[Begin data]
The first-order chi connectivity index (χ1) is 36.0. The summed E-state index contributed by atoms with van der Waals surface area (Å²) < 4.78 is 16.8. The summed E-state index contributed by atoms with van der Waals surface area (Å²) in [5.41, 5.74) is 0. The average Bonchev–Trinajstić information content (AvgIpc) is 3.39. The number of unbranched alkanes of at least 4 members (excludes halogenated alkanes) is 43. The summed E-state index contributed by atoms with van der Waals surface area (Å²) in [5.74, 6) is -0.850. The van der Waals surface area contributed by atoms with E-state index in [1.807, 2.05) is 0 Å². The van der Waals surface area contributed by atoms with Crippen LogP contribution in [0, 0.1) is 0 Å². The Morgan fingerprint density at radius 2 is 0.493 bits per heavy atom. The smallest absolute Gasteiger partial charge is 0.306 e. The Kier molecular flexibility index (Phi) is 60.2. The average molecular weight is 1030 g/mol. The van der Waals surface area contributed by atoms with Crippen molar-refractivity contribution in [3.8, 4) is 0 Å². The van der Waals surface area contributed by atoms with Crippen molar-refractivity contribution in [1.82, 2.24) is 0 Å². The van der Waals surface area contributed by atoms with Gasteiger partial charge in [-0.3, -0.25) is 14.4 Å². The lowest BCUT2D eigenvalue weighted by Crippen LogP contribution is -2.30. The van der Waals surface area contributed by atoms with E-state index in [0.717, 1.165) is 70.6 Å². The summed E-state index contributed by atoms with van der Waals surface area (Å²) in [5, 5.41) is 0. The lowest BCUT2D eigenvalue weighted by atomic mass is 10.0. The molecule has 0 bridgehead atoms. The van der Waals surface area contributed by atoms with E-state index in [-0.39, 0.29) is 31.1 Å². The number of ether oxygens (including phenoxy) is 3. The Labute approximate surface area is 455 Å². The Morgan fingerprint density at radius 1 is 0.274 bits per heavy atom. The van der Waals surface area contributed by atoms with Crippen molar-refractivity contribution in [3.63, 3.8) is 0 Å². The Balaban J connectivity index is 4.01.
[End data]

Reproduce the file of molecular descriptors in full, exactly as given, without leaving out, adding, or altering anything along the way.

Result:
The first-order chi connectivity index (χ1) is 36.0. The summed E-state index contributed by atoms with van der Waals surface area (Å²) < 4.78 is 16.8. The summed E-state index contributed by atoms with van der Waals surface area (Å²) in [5.41, 5.74) is 0. The average Bonchev–Trinajstić information content (AvgIpc) is 3.39. The number of unbranched alkanes of at least 4 members (excludes halogenated alkanes) is 43. The summed E-state index contributed by atoms with van der Waals surface area (Å²) in [5.74, 6) is -0.850. The van der Waals surface area contributed by atoms with E-state index in [1.807, 2.05) is 0 Å². The van der Waals surface area contributed by atoms with Crippen LogP contribution in [0, 0.1) is 0 Å². The Morgan fingerprint density at radius 2 is 0.493 bits per heavy atom. The smallest absolute Gasteiger partial charge is 0.306 e. The Kier molecular flexibility index (Phi) is 60.2. The average molecular weight is 1030 g/mol. The van der Waals surface area contributed by atoms with Crippen molar-refractivity contribution in [3.8, 4) is 0 Å². The van der Waals surface area contributed by atoms with Crippen molar-refractivity contribution in [1.82, 2.24) is 0 Å². The van der Waals surface area contributed by atoms with Gasteiger partial charge in [-0.3, -0.25) is 14.4 Å². The lowest BCUT2D eigenvalue weighted by Crippen LogP contribution is -2.30. The van der Waals surface area contributed by atoms with E-state index in [0.717, 1.165) is 70.6 Å². The summed E-state index contributed by atoms with van der Waals surface area (Å²) in [5, 5.41) is 0. The lowest BCUT2D eigenvalue weighted by atomic mass is 10.0. The molecule has 0 bridgehead atoms. The van der Waals surface area contributed by atoms with E-state index in [-0.39, 0.29) is 31.1 Å². The number of ether oxygens (including phenoxy) is 3. The Labute approximate surface area is 455 Å². The Morgan fingerprint density at radius 1 is 0.274 bits per heavy atom. The van der Waals surface area contributed by atoms with Crippen molar-refractivity contribution in [3.63, 3.8) is 0 Å². The Balaban J connectivity index is 4.01.